1st May 2019 by

Relevance Theory, Literature and (Trans)forming Knowledge: A Seminar with Deirdre Wilson

On 13th March members of the (Trans)forming Knowledge stream were visited by Deirdre Wilson, Emeritus Professor of Linguistics at University College London and Research Professor at the Centre for the Study of Mind in Nature at the University of Oslo. We had invited Professor Wilson in consequence of her pioneering work, with Dan Sperber, on ‘relevance theory’, a pragmatic theory of communication and cognition which has proved both influential and controversial since its development in the late 1970s and early 1980s. Given its emphasis not least on the role of context in influencing the way meaning is conveyed and understood, relevance theory seemed particularly germane to our work on questions of creative adaptation.

Although designed to deal with a pragmatic ability that evolved in everyday face-to-face communication, Professor Wilson’s theory can shed light on a very broad range of overtly intentional (‘ostensive’) communicative acts. Hence it can in principle be applied effectively to the forms of literary and other cultural communication with which our stream typically deals. In an attempt to explore this potentially fruitful interface, her paper focused in particular on two questions: What might relevance theory, as a theory of communication and cognition, contribute to literary studies? And how might it in turn benefit from a careful consideration of the process of literary interpretation and the concerns of literary scholars?

With regard to the former question, two concepts emerged in discussion as particularly important. First, relevance theory’s conception of communication as a process of ‘taking a stroll together’. This differentiates it sharply from code-based linguistic theories which define successful communication as taking place when a signal conveyed by a speaker/writer is ‘accurately’ decoded and the original thought exactly duplicated in the mind of the addressee – a process of communication defined by Professor Wilson as ‘marching in step’. Relevance theory, by contrast, posits that successful communication takes place merely when a similarity of thoughts is created in the respective minds of speaker/writer and addressee. The key concept here is that of relevance, which has to be perceived in some form by the addressee if a fruitful and mutually beneficial creative ‘stroll’ is to take place between her and the speaker/writer.

The second idea on which our discussion particularly focused is the related one of inference. In relevance theory’s model, the communicator performs an ostensive act – designed to attract the addressee’s attention and focus it on an intended import – and the addressee then infers that import using clues provided by the communicator, plus contextual information. This inference cannot be more than a ‘best guess’, and hence relevance theory’s model of communication posits an intrinsic element of risk – that the addressee’s inference will be partial, even misguided (if interpreted in terms of the communicator’s original intentions). This model seems well suited to helping us understand the essentially ‘open’ polyvalence of literary communication; and it is also attractively liberating and empowering for readers and interpreters – who, instead of merely ‘receiving’ a message, are cast in the role of co-creators. It appeared to us that a similar model could be applied to the role of translators and editors, as well as readers and literary critics. And, not least, to the intrinsically co-creative contribution of an adapter, who might be seen for example as participating in a stroll with an ‘original’ author and their joint addressee and helping the latter in particular to process the experience of the walk – and the sights and sounds that confront her during it – in a relevant and productive way.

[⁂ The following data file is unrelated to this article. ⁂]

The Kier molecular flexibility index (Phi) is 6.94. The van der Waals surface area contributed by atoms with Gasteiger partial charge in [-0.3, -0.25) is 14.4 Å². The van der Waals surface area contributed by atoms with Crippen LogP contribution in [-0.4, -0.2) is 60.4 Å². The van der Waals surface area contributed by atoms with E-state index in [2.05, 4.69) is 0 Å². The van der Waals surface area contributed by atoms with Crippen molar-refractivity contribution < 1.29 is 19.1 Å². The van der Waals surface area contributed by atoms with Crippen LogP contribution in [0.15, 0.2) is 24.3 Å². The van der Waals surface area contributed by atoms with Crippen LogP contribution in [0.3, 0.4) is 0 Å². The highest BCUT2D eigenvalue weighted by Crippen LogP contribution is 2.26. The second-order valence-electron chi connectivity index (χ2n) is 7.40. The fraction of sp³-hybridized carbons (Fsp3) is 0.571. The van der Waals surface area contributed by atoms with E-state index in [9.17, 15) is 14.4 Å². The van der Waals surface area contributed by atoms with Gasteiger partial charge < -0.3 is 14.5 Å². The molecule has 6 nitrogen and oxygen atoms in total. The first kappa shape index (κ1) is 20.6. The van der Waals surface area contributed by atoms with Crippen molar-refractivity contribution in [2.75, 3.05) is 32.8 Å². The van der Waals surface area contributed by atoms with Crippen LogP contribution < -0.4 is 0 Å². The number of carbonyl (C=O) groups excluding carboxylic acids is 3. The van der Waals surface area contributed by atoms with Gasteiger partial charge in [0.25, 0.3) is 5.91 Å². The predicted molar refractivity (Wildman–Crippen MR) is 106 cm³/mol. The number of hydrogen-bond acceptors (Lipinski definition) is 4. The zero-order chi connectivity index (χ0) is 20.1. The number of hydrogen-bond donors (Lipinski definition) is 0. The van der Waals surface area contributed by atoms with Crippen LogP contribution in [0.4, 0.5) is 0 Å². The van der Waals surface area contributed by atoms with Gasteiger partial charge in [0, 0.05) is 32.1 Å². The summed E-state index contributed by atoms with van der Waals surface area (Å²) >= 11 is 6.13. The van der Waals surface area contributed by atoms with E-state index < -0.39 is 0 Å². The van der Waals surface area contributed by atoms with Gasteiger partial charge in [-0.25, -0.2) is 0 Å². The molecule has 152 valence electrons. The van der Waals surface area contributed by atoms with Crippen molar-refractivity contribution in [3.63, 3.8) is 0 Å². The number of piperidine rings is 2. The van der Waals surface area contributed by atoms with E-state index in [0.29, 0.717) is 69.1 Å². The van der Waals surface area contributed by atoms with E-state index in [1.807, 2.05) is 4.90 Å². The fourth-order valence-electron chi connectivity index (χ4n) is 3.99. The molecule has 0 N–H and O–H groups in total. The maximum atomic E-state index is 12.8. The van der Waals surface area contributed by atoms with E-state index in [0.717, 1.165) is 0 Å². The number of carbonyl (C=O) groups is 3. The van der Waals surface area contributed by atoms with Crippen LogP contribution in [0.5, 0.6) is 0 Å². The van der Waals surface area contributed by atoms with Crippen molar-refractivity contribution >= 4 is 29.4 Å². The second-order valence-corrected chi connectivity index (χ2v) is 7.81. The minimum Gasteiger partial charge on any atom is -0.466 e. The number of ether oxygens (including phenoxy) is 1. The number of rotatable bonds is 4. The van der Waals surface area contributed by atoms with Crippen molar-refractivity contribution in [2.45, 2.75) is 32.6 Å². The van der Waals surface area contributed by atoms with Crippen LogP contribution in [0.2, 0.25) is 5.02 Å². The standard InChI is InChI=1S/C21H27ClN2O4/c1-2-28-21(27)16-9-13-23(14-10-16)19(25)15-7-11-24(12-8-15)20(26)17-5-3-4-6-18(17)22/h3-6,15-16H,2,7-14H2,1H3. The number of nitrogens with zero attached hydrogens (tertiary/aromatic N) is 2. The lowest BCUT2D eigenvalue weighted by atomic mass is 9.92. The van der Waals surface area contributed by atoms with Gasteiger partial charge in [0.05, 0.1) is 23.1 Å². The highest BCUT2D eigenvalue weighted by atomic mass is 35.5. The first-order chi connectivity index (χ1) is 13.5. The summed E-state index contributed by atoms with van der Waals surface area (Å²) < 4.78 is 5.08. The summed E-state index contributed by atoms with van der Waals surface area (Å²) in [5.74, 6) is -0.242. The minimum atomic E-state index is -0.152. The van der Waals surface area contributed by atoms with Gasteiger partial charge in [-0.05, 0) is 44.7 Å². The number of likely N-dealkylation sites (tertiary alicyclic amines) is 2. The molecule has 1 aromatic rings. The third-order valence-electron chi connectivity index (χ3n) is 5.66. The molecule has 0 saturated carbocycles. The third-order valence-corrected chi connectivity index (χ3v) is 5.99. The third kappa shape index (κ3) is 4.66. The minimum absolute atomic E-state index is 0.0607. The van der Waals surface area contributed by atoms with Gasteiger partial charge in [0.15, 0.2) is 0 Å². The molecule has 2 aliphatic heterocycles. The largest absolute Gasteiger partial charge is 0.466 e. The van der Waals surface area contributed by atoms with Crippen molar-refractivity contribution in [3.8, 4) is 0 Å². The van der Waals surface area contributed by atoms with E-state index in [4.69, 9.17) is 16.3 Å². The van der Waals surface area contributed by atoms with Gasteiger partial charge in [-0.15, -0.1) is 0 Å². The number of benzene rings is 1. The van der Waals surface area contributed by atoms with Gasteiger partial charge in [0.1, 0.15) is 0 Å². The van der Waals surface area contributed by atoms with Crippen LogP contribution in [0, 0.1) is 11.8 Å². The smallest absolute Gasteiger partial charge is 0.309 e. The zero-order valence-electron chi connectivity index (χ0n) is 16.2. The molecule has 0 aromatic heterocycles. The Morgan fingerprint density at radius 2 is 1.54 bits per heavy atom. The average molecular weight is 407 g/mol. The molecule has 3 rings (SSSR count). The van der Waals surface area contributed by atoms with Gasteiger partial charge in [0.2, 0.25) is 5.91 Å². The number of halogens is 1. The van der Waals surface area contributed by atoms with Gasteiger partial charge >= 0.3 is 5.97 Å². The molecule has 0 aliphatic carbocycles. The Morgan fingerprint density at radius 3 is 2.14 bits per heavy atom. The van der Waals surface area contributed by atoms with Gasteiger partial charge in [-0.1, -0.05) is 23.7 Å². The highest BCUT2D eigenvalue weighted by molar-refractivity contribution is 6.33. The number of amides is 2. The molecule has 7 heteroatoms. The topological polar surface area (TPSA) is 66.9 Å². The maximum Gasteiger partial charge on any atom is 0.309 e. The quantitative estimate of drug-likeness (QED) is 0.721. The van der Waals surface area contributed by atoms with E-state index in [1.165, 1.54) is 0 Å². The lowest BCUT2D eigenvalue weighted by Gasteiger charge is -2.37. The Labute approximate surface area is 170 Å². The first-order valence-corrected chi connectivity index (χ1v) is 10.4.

Professor Wilson then proceeded to draw attention to particular features of literary communication of which the application of relevance theory might facilitate our understanding. These included repetition (as a cue to ostension, encouraging a search for further implications); various forms of figurative utterance (seen as arising at the level of communication, as speakers try to convey complex thoughts); and sarcasm and irony (interpreted using the concept of ‘echoed’ thought).

Overall, Professor Wilson felt that relevance theory could assist literary study by equipping it with a “theoretical framework [that] helps to explain how intuitive interpretations are produced and shed light on the pragmatic principles and mechanisms that underlie them”. The related question, of how consideration of the process of literary interpretation might assist proponents of relevance theory, did not receive as much attention on this occasion. Nevertheless Professor Wilson feels that literary and other forms of figurative interpretations have a number of crucial features that resist analysis in terms of standard pragmatic models, and hence represent a potentially fruitful area of enquiry as relevance theory is further refined and developed. In discussion she also pointed out that the potential relevance  to her thinking of the process of adaptation had become clearer to her in the course of her visit; and both the highly constructive nature of our deliberations and the warm personal atmosphere in which they took place left both her and us keen to engage in future discussion and collaboration.

Dr Nigel Harris

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